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HOME IMPROVEMENT : The No. 1 Accessory for Every Power Tool: Safety

December 22, 1990|From Reader's Digest

It's hard to imagine many common home maintenance and improvement jobs without power tools.

Along with the ease and time saving that power tools provide, however, they also hold the danger of serious accidents. Since nearly all power tool accidents result from carelessness, it's crucial to be alert, use common sense and know how to operate the tools properly.

Here are some safety tips to follow when working with any power tool--large or small, stationary or portable:

* Do not operate power tools if you are tired, ill, distracted or even mildly intoxicated. If your mind wanders even slightly, stop and do something else until your concentration returns. Keep distractions, including people and pets, to a minimum.

* Tie back long hair; remove jewelry.

* Wear snug-fitting clothes without any loose or dangling parts.

* Plan your work beforehand, looking for potentially dangerous situations. Remove loose hand tools or hardware from the saw table, power tool mounting or work surface. With a portable tool, clamp the work so you have both hands free. Unplug the tool and set it safely aside between operations.

* Disconnect the tool when you make an adjustment or change blades, bits or attachments.

* Never operate power tools out of earshot of others.

* Keep a first-aid kit handy.

* Create a well-lit, well-ventilated, neat working environment.

* Use earplugs and wear shatterproof safety glasses when operating any power tool. If you wear eyeglasses, use safety glasses that fit over them. It's a good idea to have extra goggles and earplugs handy for visitors.

* Wear a respirator mask when using sanders and other tools that produce a lot of dust.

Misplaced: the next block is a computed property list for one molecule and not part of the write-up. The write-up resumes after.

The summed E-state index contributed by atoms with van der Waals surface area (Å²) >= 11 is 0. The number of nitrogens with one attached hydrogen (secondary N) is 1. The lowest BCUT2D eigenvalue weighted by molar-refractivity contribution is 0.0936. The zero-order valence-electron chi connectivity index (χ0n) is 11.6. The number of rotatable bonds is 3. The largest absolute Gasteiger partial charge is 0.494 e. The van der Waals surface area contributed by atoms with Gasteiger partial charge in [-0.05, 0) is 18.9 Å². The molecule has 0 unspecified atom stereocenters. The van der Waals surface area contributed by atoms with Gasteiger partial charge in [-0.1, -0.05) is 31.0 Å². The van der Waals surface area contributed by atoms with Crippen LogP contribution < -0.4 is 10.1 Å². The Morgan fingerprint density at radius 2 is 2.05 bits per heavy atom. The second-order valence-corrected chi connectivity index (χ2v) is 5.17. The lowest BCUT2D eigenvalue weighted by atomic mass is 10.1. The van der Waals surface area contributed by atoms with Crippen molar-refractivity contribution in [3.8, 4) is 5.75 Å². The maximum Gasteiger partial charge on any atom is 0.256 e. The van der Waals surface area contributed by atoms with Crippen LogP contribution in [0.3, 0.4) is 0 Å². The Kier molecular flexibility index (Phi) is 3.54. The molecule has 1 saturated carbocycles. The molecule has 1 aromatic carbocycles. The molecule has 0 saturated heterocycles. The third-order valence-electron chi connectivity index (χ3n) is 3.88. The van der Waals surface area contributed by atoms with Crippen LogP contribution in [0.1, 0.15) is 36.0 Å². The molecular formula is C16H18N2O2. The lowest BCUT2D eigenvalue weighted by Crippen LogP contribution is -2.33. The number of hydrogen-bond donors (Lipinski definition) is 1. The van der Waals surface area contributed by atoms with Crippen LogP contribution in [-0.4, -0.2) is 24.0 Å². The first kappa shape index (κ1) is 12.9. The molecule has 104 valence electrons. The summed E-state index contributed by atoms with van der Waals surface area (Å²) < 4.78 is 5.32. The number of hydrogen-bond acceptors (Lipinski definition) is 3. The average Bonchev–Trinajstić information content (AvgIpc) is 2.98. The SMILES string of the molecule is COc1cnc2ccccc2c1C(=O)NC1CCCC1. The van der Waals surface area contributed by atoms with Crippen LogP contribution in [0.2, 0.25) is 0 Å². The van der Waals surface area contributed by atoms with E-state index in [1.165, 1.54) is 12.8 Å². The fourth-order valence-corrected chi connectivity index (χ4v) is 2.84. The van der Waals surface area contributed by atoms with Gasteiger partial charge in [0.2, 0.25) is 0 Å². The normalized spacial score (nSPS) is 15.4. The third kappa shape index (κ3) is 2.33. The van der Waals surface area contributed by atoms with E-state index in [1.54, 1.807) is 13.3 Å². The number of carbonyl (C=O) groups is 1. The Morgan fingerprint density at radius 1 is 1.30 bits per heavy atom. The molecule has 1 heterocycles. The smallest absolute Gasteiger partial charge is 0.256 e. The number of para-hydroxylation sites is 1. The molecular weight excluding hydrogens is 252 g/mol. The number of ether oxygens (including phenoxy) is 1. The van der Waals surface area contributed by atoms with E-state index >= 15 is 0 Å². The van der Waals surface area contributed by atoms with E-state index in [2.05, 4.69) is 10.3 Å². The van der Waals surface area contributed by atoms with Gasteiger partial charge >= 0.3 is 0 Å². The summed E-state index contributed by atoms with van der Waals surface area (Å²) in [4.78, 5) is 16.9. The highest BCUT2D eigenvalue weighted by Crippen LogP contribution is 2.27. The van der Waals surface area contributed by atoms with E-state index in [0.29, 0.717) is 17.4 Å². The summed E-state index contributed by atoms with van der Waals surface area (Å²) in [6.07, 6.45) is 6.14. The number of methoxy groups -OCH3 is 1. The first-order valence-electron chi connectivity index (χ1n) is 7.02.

* Connect tools with a three-pronged, grounded plug to a grounded, three-hole outlet.

If using an extension cord, use a heavy-duty, grounded, three-pronged extension cord that is 14-gauge or larger, regardless of the tool's size.

Some double-insulated tools have plastic housings and two-prong plugs. They can be used safely in two-hole outlets.

If you use a plug adapter that lets you attach a three-prong plug to a two-hole outlet, put the adapter in the outlet, not between an extension cord and the tool's cord. Fasten the grounding wire or metal tab to the outlet cover screw.

* To keep power-tool cords out of the way as you work, hook the slack on a long spring screwed into the ceiling above your workbench.

* Do not carry power tools by their cords; use the handle. Improper handling may break the wires inside the power cord. Do not unplug the tool by pulling on the cord; pull the plug itself.

* Never take the safety guard off the tool except when doing a job that does not permit its use. Then use extra caution.

* Tighten all nuts, bolts and screws on tools and attachments regularly, and clean away accumulated sawdust.

* When repairing power tools, use only factory replacement parts. Be sure to reassemble the tool correctly, following the manufacturer's exploded-view drawings. Otherwise, a serious shock hazard may result.

* Do not use power tools while standing in water or wet grass, or on a damp garage or workshop floor.

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